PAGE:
“We Want Fish Sticks: The Bizarre and Infamous Rebranding of the New York Islanders” by Nicholas Hirshon
Ice Hockey, professional, management, Islanders
December 1, 2018
5 of 5 stars (outstanding)
During the 1990’s, twenty-five professional sports teams went through a rebranding process in which they changed their team logo, uniform, colors, or any combination of these. One team that undertook this rebranding, the New York Islanders, saw disastrous results from this endeavor. The team’s failures are well chronicled in this book by Nicholas Hirshon. Through numerous interviews with people in many positions with the Islanders at that time, Hirshon tells the sad tale of this failed adventure with intricate detail and writing that is a pleasure to read.
At the time of the rebranding, which began in the 1995-96 season, the Islanders were experiencing trouble both on and off the ice. Despite making the playoffs in the 1993-94 season (where they were eliminated by their arch rivals, the New York Rangers, who went on to win the Stanley Cup that year), the team was long past its glory days of the early 1980’s when they won four consecutive Stanley Cup championships. Their arena, the Nassau Veterans Memorial Coliseum, was in disrepair and was one of the poorer rinks in the NHL for amenities, and the team ownership was led by an absentee owner in Florida and run by his associates nicknamed the “Gang of Four.”
Having seen the remarkable rise in fortunes for the Los Angeles Kings when they rebranded their franchise after acquiring Wayne Gretzky, the Islanders decided to undergo a similar transformation. They hired a consulting group, SME, who had a proven track record of success with such projects, to design a new logo for the team. While the agency did some research into Long Island history and looked at some marketing strategies, the lack of other research would prove to be the wrong move. Their review of the fishing industry of Long Island, coupled with the popularity of the Billy Joel song “Downeaster Alexa” (Joel was a Long Island native), resulted in the creation of a new logo for the Islanders.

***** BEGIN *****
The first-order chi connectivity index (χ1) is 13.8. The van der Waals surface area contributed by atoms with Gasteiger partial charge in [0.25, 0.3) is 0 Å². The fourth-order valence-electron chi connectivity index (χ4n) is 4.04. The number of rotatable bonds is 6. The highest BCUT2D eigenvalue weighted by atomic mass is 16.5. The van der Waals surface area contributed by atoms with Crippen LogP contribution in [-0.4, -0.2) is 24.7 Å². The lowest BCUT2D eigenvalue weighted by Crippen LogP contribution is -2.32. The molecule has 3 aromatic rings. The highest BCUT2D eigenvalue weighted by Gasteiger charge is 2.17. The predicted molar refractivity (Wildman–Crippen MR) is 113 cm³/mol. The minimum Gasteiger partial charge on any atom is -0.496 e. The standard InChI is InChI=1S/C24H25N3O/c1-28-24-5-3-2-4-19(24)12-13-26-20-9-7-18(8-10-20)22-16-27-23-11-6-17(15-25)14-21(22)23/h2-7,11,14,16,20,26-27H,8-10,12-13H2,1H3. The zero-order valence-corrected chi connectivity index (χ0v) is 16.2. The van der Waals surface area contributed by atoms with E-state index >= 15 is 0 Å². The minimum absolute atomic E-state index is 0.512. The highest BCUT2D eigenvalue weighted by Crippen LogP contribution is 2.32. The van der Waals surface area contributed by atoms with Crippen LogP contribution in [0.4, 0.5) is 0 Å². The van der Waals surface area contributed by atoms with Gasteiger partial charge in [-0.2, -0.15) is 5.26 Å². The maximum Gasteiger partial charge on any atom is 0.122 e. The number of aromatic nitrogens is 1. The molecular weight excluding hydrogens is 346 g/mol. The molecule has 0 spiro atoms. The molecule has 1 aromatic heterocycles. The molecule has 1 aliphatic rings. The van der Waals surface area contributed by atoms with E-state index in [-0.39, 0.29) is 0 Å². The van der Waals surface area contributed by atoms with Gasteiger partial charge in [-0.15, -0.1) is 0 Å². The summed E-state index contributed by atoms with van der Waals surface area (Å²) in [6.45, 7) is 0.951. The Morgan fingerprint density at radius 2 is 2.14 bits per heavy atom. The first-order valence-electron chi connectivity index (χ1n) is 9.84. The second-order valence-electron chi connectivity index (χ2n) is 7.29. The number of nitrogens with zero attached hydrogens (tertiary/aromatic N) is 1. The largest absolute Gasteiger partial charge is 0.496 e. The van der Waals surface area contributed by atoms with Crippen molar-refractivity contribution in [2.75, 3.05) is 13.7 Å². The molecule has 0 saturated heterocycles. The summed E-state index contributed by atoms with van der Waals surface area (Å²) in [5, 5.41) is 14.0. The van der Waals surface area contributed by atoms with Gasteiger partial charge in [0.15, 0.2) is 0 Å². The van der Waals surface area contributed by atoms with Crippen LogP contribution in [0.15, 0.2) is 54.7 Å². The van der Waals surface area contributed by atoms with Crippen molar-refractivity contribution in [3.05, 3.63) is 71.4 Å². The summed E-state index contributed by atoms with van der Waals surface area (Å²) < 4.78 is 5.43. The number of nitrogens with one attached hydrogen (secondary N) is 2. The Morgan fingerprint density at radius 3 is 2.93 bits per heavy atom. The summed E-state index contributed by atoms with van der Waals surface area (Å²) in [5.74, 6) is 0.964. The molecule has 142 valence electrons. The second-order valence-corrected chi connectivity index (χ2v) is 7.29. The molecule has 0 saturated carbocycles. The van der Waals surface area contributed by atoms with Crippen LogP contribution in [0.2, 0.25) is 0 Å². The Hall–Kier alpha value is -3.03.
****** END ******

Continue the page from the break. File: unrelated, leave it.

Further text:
This logo was a drawing of a fisherman with an angry look dressed in a raincoat holding a hockey stick. Forgoing the traditional “NY” logo with a hockey stick forming the “Y” on top of a map of Long Island, the Islanders were looking to market such a logo and mascot to younger fans. They even hired a young man to appear in a costume resembling the fisherman as a mascot during the team’s home games.
What they didn’t count on was the backlash the team would receive from the fans and the media about the new logo. Islander fans were upset about the removal of the old logo and the connection they felt it had with the team’s glory days. The media was unrelenting with its criticism and sarcastic barbs about the new logo, comparing it to the mascot of the Gorton’s frozen food company. Gorton’s is most noted for its frozen seafood, including fish sticks. That lead to the derisive chant by opposing fans “We Want Fish Sticks!” Naturally, that chant was started by Rangers fans the first time the Islanders played in Madison Square Garden wearing the new uniform.